Opdivo gives head and neck cancer patients a shot at 12-month survival

Opdivo
Opdivo

Bristol-Myers Squibb’s ($BMY) Opdivo appears on its way toward an approval in yet another form of cancer after demonstrating more impressive survival rates, this time for patients with the aggressive and fatal advanced head and neck cancer. It showed that more than a third of patients taking the immuno-oncology drug for advanced cancer were still alive at a year when the overall survival average is 6 months.

The data was released less than a week after Merck’s ($MRK) competing immuno-oncology drug Keytruda was put on track for an FDA priority review for treating head and neck cancer, setting it up for approval by August.

In the Opdivo study of 361 patients, which investigators were able to end early, the PD-1 inhibitor extended the median survival rate of cancer patients to 7.5 months compared to 5.1 months for those on any one of three standard of care treatments, BMS said.

More importantly, lead investigator Dr. Maura Gillison told Reuters, the study found that 36% of patients taking Opdivo for the head and neck cancer lived for at least 12 months.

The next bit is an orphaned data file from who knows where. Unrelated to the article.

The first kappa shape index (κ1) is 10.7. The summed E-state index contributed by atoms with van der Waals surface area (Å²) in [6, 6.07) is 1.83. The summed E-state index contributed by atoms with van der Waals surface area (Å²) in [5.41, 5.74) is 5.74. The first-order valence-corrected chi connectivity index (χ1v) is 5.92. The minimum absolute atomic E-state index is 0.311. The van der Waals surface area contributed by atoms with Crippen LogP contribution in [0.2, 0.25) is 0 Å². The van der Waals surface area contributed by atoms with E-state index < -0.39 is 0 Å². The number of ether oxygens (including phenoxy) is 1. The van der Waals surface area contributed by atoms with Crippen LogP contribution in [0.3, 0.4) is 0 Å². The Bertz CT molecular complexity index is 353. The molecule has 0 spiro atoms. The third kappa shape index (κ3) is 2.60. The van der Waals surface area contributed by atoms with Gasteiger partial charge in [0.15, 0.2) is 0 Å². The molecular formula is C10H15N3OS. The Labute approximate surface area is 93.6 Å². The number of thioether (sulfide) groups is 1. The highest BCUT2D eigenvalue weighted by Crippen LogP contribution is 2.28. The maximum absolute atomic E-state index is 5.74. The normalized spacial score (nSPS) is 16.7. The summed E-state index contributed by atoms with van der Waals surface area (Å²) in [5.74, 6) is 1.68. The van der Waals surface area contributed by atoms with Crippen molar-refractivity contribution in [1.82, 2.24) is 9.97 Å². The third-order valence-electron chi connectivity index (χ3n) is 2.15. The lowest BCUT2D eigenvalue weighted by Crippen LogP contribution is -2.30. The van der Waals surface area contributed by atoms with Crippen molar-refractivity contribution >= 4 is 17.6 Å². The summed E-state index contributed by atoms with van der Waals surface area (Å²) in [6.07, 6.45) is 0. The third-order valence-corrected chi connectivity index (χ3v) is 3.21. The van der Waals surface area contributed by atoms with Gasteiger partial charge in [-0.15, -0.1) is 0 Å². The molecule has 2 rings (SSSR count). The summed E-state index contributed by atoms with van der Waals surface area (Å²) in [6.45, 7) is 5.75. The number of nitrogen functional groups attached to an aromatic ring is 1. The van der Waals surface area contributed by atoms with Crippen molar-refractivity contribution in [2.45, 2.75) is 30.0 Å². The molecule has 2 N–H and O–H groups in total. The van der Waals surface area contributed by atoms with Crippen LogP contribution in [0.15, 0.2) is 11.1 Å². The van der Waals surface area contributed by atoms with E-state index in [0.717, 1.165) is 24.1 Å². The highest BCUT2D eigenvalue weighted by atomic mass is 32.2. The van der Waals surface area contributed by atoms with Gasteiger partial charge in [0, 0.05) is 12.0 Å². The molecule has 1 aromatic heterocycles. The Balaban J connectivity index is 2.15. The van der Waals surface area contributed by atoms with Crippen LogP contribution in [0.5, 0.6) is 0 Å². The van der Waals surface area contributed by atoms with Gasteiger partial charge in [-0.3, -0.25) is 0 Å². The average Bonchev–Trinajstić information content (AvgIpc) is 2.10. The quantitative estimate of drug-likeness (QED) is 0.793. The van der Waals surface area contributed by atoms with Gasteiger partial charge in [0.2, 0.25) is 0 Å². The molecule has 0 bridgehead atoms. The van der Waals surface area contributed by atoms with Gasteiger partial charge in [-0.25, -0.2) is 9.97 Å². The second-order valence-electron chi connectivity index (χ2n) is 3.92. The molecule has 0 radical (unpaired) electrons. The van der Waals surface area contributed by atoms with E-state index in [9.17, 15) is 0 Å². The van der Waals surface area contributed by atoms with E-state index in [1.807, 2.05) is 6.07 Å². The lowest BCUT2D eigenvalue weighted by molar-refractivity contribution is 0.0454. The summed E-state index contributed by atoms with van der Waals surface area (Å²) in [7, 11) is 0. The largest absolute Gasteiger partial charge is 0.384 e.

"The most important thing is the difference in the proportion of patients who survived to a year," Dr. Gillison, who presented the data Tuesday at the American Association of Cancer Research meeting in New Orleans, told the news service. "In a disease that was uniformly rapidly fatal, we're seeing a subset of the population clearly benefiting."

The study found that Opdivo was effective regardless of whether the head and neck cancer was positive or negative for human papillomavirus (HPV), one of the key risk factors for the disease. The benefit was greater for HPV-positive patients, with median overall survival hitting 9.1 months compared to 4.4 months for the standard treatments, BMS reported.

That data was presented the day after BMS released results from another trial showing that 34% of patients taking Opdivo for melanoma, the most deadly form of skin cancer, were still alive after 5 years of treatment.

Bristol-Myers and Merck are testing their drugs against a host of cancers, as solo treatments and in tandem with other cancer drugs as they each shoot for preeminence with these new-generation drugs that harness the immune system to fight cancer.

First approved in 2014, both of the meds are forecast by EvaluatePharma to be among the top 20 best-selling drugs in the world by 2020. The pharma research firm believes Opdivo could reach $8.4 billion in annual sales by 2020 sales while it forecasts Keytruda achieving $4.5 billion in annual sales. 

- here’s the release
- read the Reuters story

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